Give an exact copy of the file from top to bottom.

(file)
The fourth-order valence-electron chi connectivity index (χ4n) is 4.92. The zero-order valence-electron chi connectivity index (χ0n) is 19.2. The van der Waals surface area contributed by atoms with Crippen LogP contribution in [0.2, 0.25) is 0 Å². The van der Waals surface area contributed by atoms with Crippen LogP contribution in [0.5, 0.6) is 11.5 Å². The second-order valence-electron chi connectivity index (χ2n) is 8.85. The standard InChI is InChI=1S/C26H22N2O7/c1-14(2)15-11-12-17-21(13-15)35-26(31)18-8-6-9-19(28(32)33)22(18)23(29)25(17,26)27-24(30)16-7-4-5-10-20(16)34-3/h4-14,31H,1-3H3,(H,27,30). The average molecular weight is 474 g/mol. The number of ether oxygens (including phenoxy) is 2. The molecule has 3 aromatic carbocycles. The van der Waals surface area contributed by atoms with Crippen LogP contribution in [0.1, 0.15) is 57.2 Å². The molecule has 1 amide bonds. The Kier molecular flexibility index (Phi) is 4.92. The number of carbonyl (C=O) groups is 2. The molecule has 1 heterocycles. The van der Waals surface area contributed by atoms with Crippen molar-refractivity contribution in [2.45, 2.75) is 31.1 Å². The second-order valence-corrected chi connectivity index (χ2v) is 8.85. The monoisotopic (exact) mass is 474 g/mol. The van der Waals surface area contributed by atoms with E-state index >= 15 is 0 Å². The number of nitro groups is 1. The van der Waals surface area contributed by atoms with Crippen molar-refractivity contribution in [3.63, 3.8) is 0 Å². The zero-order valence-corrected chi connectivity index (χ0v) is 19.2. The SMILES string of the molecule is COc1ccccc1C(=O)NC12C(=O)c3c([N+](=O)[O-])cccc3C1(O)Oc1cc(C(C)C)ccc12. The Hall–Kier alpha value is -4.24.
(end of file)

The fourth-order valence-electron chi connectivity index (χ4n) is 4.92. The zero-order valence-electron chi connectivity index (χ0n) is 19.2. The van der Waals surface area contributed by atoms with Crippen LogP contribution in [0.2, 0.25) is 0 Å². The van der Waals surface area contributed by atoms with Crippen LogP contribution in [0.5, 0.6) is 11.5 Å². The second-order valence-electron chi connectivity index (χ2n) is 8.85. The standard InChI is InChI=1S/C26H22N2O7/c1-14(2)15-11-12-17-21(13-15)35-26(31)18-8-6-9-19(28(32)33)22(18)23(29)25(17,26)27-24(30)16-7-4-5-10-20(16)34-3/h4-14,31H,1-3H3,(H,27,30). The average molecular weight is 474 g/mol. The number of ether oxygens (including phenoxy) is 2. The molecule has 3 aromatic carbocycles. The van der Waals surface area contributed by atoms with Crippen LogP contribution in [0.1, 0.15) is 57.2 Å². The molecule has 1 amide bonds. The Kier molecular flexibility index (Phi) is 4.92. The number of carbonyl (C=O) groups is 2. The molecule has 1 heterocycles. The van der Waals surface area contributed by atoms with Crippen molar-refractivity contribution in [2.45, 2.75) is 31.1 Å². The second-order valence-corrected chi connectivity index (χ2v) is 8.85. The monoisotopic (exact) mass is 474 g/mol. The van der Waals surface area contributed by atoms with E-state index >= 15 is 0 Å². The number of nitro groups is 1. The van der Waals surface area contributed by atoms with Crippen molar-refractivity contribution in [3.63, 3.8) is 0 Å². The zero-order valence-corrected chi connectivity index (χ0v) is 19.2. The SMILES string of the molecule is COc1ccccc1C(=O)NC12C(=O)c3c([N+](=O)[O-])cccc3C1(O)Oc1cc(C(C)C)ccc12. The Hall–Kier alpha value is -4.24.